How long have you been experiencing this difficulty with planning ahead?
That’s a great question. I believe it has been part of my life for a long time but I am currently more aware of it than I have been in the past. I also am aware that I feel more disconnected from other people and not as comfortable engaging with people.
Did it start around the same time as your PTSD symptoms, or is it a recent development?
I’m not sure….i can’t tell the difference and don’t recall how it was when first diagnosed 7 years ago. This feels different for some reason.
are there any other symptoms or changes in your life that coincide with this issue?
I feel disconnected, numb, flat.
The day we honour veterans is coming up in a few days, my service in the military is on my mind.
There’s also a news story lately that has been on my mind of a child sex offender who remains at large because of a failure of the courts.

Another symptom I suppose is that it’s as though I could forget entirely about my personal life and just compartmentalize myself in my work.
 
That’s a great question. I believe it has been part of my life for a long time but I am currently more aware of it than I have been in the past. I also am aware that I feel more disconnected from other people and not as comfortable engaging with people.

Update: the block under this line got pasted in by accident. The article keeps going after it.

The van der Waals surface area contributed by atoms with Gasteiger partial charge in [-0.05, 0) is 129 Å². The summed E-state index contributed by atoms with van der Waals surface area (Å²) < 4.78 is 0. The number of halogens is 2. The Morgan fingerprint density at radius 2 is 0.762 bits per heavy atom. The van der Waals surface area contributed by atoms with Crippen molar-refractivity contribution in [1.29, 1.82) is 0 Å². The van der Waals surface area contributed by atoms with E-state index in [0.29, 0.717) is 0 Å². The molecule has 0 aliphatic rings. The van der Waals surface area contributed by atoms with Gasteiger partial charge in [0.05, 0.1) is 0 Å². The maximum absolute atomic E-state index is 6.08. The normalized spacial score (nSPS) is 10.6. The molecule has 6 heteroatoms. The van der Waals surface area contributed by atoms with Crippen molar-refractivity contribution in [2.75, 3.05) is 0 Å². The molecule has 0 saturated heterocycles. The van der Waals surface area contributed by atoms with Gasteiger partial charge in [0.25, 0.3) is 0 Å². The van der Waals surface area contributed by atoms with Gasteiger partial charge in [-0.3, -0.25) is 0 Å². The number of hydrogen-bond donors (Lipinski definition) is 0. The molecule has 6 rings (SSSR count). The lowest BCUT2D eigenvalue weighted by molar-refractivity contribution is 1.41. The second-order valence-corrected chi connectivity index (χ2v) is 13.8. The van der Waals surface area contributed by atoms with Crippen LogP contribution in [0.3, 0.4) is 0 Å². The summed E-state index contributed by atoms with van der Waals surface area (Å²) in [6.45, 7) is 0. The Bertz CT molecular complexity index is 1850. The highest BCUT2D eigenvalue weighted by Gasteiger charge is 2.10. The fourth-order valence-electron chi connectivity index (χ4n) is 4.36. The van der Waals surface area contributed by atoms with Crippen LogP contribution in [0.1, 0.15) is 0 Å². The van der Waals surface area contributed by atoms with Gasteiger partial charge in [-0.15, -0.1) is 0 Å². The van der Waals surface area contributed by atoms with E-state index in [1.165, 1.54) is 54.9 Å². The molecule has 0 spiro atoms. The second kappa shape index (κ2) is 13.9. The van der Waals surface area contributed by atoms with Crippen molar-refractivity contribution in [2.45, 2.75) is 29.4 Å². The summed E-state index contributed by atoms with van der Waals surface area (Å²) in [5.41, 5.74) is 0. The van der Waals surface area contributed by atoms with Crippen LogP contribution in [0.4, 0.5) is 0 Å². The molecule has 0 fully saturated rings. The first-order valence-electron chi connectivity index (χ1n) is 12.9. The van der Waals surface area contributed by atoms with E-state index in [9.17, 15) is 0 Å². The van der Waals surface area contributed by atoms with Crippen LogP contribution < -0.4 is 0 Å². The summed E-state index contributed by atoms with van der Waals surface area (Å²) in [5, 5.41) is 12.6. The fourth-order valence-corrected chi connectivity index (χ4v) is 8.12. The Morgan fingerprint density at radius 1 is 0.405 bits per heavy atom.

Thank you for sharing that, @Warrior Chicken. It's valuable to recognize the changes in your awareness and your current feelings of disconnection and discomfort with engaging with others. These experiences can certainly be related to PTSD.

Feeling disconnected and having difficulty engaging with others are common symptoms of PTSD. Isolation and withdrawal can be coping mechanisms that develop as a result of traumatic experiences. The hypervigilance and fear associated with PTSD can make it challenging to trust others and maintain healthy social connections.

Given that you mentioned feeling disconnected and having difficulty planning ahead, it could be helpful to consider the possibility of underlying avoidance symptoms associated with PTSD. Avoidance is one of the core symptoms of PTSD and can manifest in various ways, including avoiding future-oriented thoughts and planning to protect ourselves from potential triggers or distressing emotions.

Additionally, the chronic activation of the fight-or-flight response associated with PTSD can result in difficulties with sustained attention and concentration. This may contribute to challenges in planning, especially when your job requires looking ahead.

Considering these factors, it might be beneficial to explore how your symptoms of disconnection and avoidance could be influencing your ability to plan ahead. Have you noticed any specific situations or triggers that make it particularly challenging to engage with others or plan for the future?

I’m not sure….i can’t tell the difference and don’t recall how it was when first diagnosed 7 years ago. This feels different for some reason.
I understand it can be challenging to distinguish between the effects of PTSD and other factors that may be contributing to your current difficulties with planning and feeling disconnected. Sometimes, it can be helpful to reflect on any significant life events or changes that have occurred recently that could be affecting your symptoms.